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Archived updates for Thursday, January 27, 2005

Sun Tops IBM with Release of 1670 Patents

“Unlike a lot of companies using open source to dispose of end-of-life code, we have taken Solaris 10, the hottest OS on the planet with the latest and greatest features, and committed that to [open source],� said Sun Chairman and CEO Scott McNealy referring to his company's Solaris source code and 1670 patents being made available under Sun’s Common Development and Distribution License (CDDL), which has been approved by the Open Source Initiative. The company will continue to offer the commercial version of Solaris with services and support to meet the needs of enterprise customers, Sun officials also said.
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Anonymous Anonymous said...

SUN PATENT GRANT UNCLEAR: PUBPAT Sends Open Letter to Sun Seeking Answers

NEW YORK -- The Public Patent Foundation ("PUBPAT") sent Sun Microsystems Chairman and CEO, Scott McNealy, an open letter today about the announcement earlier this week that Sun was granting the open source
software community access to more than 1,600 patents. PUBPAT's letter, written by Executive Director, Dan Ravicher, told Mr. McNealy that there are serious questions about what Sun really means to do with its patent grant and that free and open source software developers need clarification in order to get a handle on when Sun can and cannot come after them for patent infringement.

"The announcement was so broad in comparison to the related legal documents, that serious questions now exist regarding what rights the public has to Sun's patents," PUBPAT said in its letter. "Free and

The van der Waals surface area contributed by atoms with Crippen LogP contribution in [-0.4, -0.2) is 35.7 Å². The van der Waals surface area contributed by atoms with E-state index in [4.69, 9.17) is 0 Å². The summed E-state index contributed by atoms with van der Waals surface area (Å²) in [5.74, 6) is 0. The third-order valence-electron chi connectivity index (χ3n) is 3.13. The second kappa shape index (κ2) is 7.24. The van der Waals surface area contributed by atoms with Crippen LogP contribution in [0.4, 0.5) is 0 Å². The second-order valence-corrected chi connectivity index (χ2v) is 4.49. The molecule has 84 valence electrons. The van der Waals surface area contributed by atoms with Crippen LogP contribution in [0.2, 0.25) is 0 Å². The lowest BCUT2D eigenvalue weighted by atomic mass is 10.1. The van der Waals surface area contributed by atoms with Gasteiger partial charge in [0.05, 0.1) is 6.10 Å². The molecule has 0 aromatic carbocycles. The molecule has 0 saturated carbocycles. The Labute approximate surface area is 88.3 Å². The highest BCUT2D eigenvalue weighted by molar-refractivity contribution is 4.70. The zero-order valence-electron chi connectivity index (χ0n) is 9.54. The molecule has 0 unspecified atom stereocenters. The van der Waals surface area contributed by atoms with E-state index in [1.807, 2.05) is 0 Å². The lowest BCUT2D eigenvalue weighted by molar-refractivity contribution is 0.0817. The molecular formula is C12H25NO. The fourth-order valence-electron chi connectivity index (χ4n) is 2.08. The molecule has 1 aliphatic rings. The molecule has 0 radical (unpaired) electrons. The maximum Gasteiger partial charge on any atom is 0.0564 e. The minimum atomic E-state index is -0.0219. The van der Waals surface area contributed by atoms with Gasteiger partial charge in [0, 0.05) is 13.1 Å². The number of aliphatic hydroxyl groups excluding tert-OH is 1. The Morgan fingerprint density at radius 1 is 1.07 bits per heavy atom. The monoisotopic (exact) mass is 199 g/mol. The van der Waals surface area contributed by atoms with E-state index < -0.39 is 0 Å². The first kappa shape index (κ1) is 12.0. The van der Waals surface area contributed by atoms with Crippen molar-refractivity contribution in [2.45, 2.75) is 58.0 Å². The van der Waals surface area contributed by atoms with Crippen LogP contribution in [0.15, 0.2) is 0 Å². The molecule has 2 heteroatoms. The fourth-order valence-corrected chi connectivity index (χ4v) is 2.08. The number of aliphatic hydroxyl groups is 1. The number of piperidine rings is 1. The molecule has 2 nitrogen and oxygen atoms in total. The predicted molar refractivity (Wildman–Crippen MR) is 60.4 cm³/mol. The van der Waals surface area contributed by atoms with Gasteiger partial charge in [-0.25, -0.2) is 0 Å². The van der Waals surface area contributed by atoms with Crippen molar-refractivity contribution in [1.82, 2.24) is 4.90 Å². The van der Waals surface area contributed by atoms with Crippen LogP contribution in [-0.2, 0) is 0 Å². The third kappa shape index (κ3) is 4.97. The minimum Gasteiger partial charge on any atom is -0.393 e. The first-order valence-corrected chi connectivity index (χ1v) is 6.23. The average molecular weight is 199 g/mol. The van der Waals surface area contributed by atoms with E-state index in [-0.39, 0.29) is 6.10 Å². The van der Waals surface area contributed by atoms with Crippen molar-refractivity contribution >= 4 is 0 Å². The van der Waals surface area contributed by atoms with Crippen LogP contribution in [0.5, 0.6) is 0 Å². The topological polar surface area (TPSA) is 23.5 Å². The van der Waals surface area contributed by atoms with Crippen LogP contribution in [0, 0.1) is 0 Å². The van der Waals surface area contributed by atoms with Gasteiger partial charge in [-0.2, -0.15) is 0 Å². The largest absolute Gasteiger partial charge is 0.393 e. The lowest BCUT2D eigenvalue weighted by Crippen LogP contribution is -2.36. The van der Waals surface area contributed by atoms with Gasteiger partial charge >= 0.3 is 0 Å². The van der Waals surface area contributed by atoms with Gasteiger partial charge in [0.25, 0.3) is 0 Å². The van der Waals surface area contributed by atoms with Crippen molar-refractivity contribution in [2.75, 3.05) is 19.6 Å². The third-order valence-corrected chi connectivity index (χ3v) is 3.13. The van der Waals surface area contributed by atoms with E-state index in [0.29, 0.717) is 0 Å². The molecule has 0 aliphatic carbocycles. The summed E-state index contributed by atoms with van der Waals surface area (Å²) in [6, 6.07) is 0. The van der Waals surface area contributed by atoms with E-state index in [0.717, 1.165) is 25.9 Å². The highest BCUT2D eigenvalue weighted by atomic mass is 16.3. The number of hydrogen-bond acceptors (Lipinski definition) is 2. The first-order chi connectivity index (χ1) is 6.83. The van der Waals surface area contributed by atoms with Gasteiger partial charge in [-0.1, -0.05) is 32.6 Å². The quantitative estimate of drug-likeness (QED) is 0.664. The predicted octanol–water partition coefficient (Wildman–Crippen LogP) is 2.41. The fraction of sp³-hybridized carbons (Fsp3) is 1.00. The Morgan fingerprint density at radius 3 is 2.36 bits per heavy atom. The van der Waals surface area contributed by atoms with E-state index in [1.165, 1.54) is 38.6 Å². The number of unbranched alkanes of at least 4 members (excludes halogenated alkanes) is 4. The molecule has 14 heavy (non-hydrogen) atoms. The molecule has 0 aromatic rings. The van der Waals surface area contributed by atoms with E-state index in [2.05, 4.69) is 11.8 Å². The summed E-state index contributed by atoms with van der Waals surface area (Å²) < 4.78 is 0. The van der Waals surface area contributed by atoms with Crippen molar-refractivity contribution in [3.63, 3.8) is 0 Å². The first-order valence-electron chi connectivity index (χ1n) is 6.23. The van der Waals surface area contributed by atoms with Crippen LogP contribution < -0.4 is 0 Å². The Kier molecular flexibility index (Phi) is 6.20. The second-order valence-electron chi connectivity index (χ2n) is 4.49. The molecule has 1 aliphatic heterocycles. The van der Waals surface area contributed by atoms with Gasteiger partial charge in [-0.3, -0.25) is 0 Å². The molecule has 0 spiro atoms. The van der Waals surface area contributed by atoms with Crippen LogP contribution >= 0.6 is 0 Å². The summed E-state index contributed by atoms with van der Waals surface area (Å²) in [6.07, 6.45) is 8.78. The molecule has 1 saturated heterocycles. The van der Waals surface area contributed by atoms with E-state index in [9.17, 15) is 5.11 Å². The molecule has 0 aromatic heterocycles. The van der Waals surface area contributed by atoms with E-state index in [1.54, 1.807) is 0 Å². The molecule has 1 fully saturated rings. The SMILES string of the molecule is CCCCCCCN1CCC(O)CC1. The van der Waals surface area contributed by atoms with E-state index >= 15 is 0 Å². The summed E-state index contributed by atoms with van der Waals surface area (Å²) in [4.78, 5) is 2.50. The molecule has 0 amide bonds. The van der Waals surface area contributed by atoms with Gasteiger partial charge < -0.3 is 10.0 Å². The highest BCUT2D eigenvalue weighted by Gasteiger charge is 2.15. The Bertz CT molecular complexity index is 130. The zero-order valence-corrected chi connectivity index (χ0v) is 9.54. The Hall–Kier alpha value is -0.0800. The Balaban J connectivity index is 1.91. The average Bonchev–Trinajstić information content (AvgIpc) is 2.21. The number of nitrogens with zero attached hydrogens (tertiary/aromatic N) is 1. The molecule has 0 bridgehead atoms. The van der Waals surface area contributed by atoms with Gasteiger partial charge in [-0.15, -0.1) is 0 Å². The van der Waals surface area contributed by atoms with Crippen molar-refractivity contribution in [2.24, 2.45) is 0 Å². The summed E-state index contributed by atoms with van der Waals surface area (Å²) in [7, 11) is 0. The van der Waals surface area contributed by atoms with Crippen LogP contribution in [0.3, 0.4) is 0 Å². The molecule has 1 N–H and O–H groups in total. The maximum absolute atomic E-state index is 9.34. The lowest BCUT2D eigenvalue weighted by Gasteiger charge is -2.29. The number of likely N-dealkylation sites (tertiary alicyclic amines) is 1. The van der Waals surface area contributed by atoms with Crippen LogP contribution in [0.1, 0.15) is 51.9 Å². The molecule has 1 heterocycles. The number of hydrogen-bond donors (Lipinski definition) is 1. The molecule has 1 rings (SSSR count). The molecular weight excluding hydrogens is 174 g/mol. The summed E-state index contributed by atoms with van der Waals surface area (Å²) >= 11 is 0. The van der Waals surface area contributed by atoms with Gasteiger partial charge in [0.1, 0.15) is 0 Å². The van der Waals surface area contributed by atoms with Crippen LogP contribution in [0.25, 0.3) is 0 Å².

open source software developers must have clear answers to these questions so that they can understand what rights they have to Sun's patents."

PUBPAT laid out several questions resulting from Sun's patent grant,including which license must be used for software to be safe from Sun's patents and whether Sun has waived rights to make patent claims against software written by anyone other than Sun. There was also a question about Sun's relationship with Microsoft, and how it may impact patents and the open source community.

"In Sun's announcement, they make sweeping statements about how the open source community will immediately gain access to 1,600 active Sun patents for operating systems, but the legal nitty-gritty behind the announcement shows that Sun has retained the right to aim its entire patent portfolio at GNU / Linux or any other free and open source operating system, except, of course, for their soon to be released version of Solaris," said Ravicher. "Developers need to be very
careful about the details here and not be misled into thinking Sun has given them more than it actually has."

More information about PUBPAT's open letter to Mr. McNealy regarding Sun's patent grant, including a copy of the letter, can be found at


Karen Duffin, Bite Communications: (415) 365-0459;


The Public Patent Foundation ("PUBPAT") is a not-for-profit public service organization working to protect the public from the harms caused by wrongly issued patents and unsound patent policy. To be kept
informed of PUBPAT News, subscribe to the PUBPAT News List by sending an email with "subscribe" in the subject line to To be removed from the PUBPAT News List, send an email with
"unsubscribe" in the subject line to

January 28, 2005 4:29 PM  
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